Many students attend GW for its reputation and expertise in the fields of political science and international affairs.
Yet added to that list should be research, after a well-known study included GW as a school that demonstrates “very high research activity.”
And considering the emphasis that GW administrators have placed on increasing the University’s reputation as research institution, it is a welcome nod to our efforts that an outside organization found GW’s work in this field commendable. GW is clearly moving in the right direction, and we hope that in the years ahead the University expands its research base, as it is beneficial to students and faculty alike.
The Carnegie Foundation for the Advancement of Teaching – a nonprofit research foundation dedicated to supporting education – releases its study in order to provide researchers with insight into the country’s various research institutions. GW’s ranking as a “very high research activity” institution places it among similar 4-year private institutions like Harvard, MIT, Georgetown and Johns Hopkins universities. The schools that garnered this title are doctorate-granting universities, meaning that they award “at least 20 research doctoral degrees during the update year,” excluding law and medical doctorates.
While this listing does not look at the merit of the research itself, it does note that GW is taking steps to provide research opportunities to those who seek them. As previous rankings put GW at the level of “high research activity,” this recognition marks a heightened and newfound focus on research at this University.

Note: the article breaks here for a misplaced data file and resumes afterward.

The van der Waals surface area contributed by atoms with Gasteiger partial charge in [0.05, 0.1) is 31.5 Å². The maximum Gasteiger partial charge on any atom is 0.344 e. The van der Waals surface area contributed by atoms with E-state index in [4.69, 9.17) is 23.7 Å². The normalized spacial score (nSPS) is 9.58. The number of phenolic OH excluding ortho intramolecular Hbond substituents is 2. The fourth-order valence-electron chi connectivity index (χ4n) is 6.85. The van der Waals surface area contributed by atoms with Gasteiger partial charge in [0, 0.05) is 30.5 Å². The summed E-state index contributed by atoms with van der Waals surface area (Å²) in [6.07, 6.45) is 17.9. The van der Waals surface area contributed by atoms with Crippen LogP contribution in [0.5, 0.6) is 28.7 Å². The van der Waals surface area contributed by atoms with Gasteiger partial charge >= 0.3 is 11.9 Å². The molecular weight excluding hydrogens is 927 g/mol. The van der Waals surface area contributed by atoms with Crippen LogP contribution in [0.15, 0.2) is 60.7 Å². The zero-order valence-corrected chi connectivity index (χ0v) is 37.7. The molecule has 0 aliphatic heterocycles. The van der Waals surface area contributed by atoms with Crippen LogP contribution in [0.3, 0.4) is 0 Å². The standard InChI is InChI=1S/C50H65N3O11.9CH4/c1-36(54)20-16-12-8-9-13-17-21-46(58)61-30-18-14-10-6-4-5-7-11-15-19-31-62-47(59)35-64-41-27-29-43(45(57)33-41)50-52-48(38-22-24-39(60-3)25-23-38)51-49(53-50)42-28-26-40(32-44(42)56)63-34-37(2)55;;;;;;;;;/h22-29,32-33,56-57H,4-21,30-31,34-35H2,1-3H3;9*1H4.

GW administrators deserve credit for this change, specifically President Steven Knapp and Vice President of Research Leo Chalupa. Both administrators have made it their priority to turn GW into a top research institution.
In an op-ed for The Hatchet in 2007, Knapp said, “By matching the excellence of our instruction with the strength of our research, we will join the ranks of truly world-class universities and fully ensure the value of a GW degree.” In April of last year, Chalupa said that one of his goals was to make GW a top 80 research institution in the next 5 years.
This progress marks a definitive shift in the way GW is marketing itself. While GW used to be a primarily liberal arts learning institution, it is now benefitting from the premium expertise of a research-driven faculty. This may represent a new identity for GW, one that GW has not yet fully explored but has the room to do so.
What does this mean for students? It means that in addition to the education undergraduates receive here, if they want to pursue a higher degree at GW, they will have more research opportunities within that graduate experience. It means that GW could attract more well-renowned faculty to use our facilities to conduct cutting-edge research. It means that GW’s reputation as a whole will improve.
The focus on research is a relatively newer concept for GW. But the recognition from an outside organization that commends schools for their dedication to research shows that GW is living up to the legacy administrators want it to. In the meantime, this shift in focus may be new, but it bodes well for all students and the University as a whole. GW couldn’t stay the political science and international affairs school forever, and expect to gain more national recognition.